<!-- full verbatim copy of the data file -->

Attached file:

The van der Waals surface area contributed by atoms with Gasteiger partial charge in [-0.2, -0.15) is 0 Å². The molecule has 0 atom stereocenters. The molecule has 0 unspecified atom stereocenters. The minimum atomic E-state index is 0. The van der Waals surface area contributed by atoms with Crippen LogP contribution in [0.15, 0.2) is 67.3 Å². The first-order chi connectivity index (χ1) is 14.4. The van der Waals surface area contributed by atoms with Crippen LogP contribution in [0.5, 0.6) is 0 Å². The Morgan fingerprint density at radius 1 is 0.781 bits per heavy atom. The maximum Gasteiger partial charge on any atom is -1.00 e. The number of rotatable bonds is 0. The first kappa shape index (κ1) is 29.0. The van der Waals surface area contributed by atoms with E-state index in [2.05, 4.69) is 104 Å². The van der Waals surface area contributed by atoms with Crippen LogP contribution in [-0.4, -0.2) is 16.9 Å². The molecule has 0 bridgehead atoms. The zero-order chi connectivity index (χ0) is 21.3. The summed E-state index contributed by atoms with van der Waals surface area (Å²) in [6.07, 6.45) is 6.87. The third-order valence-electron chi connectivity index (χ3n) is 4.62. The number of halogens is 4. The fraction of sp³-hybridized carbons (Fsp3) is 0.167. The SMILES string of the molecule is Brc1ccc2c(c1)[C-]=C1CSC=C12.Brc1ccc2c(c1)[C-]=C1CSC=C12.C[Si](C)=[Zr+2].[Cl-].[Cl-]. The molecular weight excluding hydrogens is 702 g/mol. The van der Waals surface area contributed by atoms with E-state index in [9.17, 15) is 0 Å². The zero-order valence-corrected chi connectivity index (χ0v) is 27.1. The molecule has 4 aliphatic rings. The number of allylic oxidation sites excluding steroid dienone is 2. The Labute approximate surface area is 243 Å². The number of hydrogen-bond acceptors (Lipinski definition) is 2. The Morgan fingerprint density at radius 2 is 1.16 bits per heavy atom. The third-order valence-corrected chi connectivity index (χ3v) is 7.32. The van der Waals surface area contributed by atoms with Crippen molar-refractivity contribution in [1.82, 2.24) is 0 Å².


The van der Waals surface area contributed by atoms with Gasteiger partial charge in [-0.2, -0.15) is 0 Å². The molecule has 0 atom stereocenters. The molecule has 0 unspecified atom stereocenters. The minimum atomic E-state index is 0. The van der Waals surface area contributed by atoms with Crippen LogP contribution in [0.15, 0.2) is 67.3 Å². The first-order chi connectivity index (χ1) is 14.4. The van der Waals surface area contributed by atoms with Crippen LogP contribution in [0.5, 0.6) is 0 Å². The Morgan fingerprint density at radius 1 is 0.781 bits per heavy atom. The maximum Gasteiger partial charge on any atom is -1.00 e. The number of rotatable bonds is 0. The first kappa shape index (κ1) is 29.0. The van der Waals surface area contributed by atoms with E-state index in [2.05, 4.69) is 104 Å². The van der Waals surface area contributed by atoms with Crippen LogP contribution in [-0.4, -0.2) is 16.9 Å². The molecule has 0 bridgehead atoms. The zero-order chi connectivity index (χ0) is 21.3. The summed E-state index contributed by atoms with van der Waals surface area (Å²) in [6.07, 6.45) is 6.87. The third-order valence-electron chi connectivity index (χ3n) is 4.62. The number of halogens is 4. The fraction of sp³-hybridized carbons (Fsp3) is 0.167. The SMILES string of the molecule is Brc1ccc2c(c1)[C-]=C1CSC=C12.Brc1ccc2c(c1)[C-]=C1CSC=C12.C[Si](C)=[Zr+2].[Cl-].[Cl-]. The molecular weight excluding hydrogens is 702 g/mol. The van der Waals surface area contributed by atoms with E-state index in [9.17, 15) is 0 Å². The zero-order valence-corrected chi connectivity index (χ0v) is 27.1. The molecule has 4 aliphatic rings. The number of allylic oxidation sites excluding steroid dienone is 2. The Labute approximate surface area is 243 Å². The number of hydrogen-bond acceptors (Lipinski definition) is 2. The Morgan fingerprint density at radius 2 is 1.16 bits per heavy atom. The third-order valence-corrected chi connectivity index (χ3v) is 7.32. The van der Waals surface area contributed by atoms with Crippen molar-refractivity contribution in [1.82, 2.24) is 0 Å².